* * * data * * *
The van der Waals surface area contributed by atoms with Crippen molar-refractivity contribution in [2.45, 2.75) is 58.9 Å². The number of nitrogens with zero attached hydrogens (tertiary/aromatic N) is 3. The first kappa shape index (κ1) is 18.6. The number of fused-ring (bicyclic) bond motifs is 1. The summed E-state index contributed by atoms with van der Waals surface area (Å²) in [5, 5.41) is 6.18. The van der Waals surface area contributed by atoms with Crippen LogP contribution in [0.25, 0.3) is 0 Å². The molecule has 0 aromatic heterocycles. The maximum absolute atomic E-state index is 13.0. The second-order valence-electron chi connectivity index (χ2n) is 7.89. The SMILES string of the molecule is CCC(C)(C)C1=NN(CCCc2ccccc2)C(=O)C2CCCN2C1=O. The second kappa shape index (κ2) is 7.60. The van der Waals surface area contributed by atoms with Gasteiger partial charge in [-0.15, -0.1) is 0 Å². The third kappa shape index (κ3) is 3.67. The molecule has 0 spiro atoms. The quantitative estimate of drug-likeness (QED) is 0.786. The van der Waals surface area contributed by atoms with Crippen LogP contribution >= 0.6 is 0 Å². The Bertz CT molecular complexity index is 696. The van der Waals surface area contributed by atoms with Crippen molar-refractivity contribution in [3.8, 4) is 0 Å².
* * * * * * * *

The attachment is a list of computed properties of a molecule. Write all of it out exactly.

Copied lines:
The van der Waals surface area contributed by atoms with Crippen molar-refractivity contribution in [2.45, 2.75) is 58.9 Å². The number of nitrogens with zero attached hydrogens (tertiary/aromatic N) is 3. The first kappa shape index (κ1) is 18.6. The number of fused-ring (bicyclic) bond motifs is 1. The summed E-state index contributed by atoms with van der Waals surface area (Å²) in [5, 5.41) is 6.18. The van der Waals surface area contributed by atoms with Crippen LogP contribution in [0.25, 0.3) is 0 Å². The molecule has 0 aromatic heterocycles. The maximum absolute atomic E-state index is 13.0. The second-order valence-electron chi connectivity index (χ2n) is 7.89. The SMILES string of the molecule is CCC(C)(C)C1=NN(CCCc2ccccc2)C(=O)C2CCCN2C1=O. The second kappa shape index (κ2) is 7.60. The van der Waals surface area contributed by atoms with Gasteiger partial charge in [-0.15, -0.1) is 0 Å². The third kappa shape index (κ3) is 3.67. The molecule has 0 spiro atoms. The quantitative estimate of drug-likeness (QED) is 0.786. The van der Waals surface area contributed by atoms with Crippen LogP contribution >= 0.6 is 0 Å². The Bertz CT molecular complexity index is 696. The van der Waals surface area contributed by atoms with Crippen molar-refractivity contribution in [3.8, 4) is 0 Å².